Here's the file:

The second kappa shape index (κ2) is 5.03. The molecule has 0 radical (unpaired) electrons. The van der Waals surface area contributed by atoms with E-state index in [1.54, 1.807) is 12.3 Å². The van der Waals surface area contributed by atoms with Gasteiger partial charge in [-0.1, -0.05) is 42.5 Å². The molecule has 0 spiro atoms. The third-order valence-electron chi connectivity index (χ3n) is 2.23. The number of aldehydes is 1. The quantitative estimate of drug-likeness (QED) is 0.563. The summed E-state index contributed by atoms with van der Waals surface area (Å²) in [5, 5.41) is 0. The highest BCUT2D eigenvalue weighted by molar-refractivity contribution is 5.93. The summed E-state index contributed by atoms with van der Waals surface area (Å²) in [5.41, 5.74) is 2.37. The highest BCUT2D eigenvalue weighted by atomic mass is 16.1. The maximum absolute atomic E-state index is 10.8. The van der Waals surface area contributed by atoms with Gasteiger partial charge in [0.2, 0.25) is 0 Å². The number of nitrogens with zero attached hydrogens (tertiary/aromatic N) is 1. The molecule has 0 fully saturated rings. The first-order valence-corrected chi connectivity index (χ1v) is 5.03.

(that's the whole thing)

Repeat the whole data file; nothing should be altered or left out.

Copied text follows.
The second kappa shape index (κ2) is 5.03. The molecule has 0 radical (unpaired) electrons. The van der Waals surface area contributed by atoms with E-state index in [1.54, 1.807) is 12.3 Å². The van der Waals surface area contributed by atoms with Gasteiger partial charge in [-0.1, -0.05) is 42.5 Å². The molecule has 0 spiro atoms. The third-order valence-electron chi connectivity index (χ3n) is 2.23. The number of aldehydes is 1. The quantitative estimate of drug-likeness (QED) is 0.563. The summed E-state index contributed by atoms with van der Waals surface area (Å²) in [5, 5.41) is 0. The highest BCUT2D eigenvalue weighted by molar-refractivity contribution is 5.93. The summed E-state index contributed by atoms with van der Waals surface area (Å²) in [5.41, 5.74) is 2.37. The highest BCUT2D eigenvalue weighted by atomic mass is 16.1. The maximum absolute atomic E-state index is 10.8. The van der Waals surface area contributed by atoms with Gasteiger partial charge in [0.2, 0.25) is 0 Å². The number of nitrogens with zero attached hydrogens (tertiary/aromatic N) is 1. The molecule has 0 fully saturated rings. The first-order valence-corrected chi connectivity index (χ1v) is 5.03.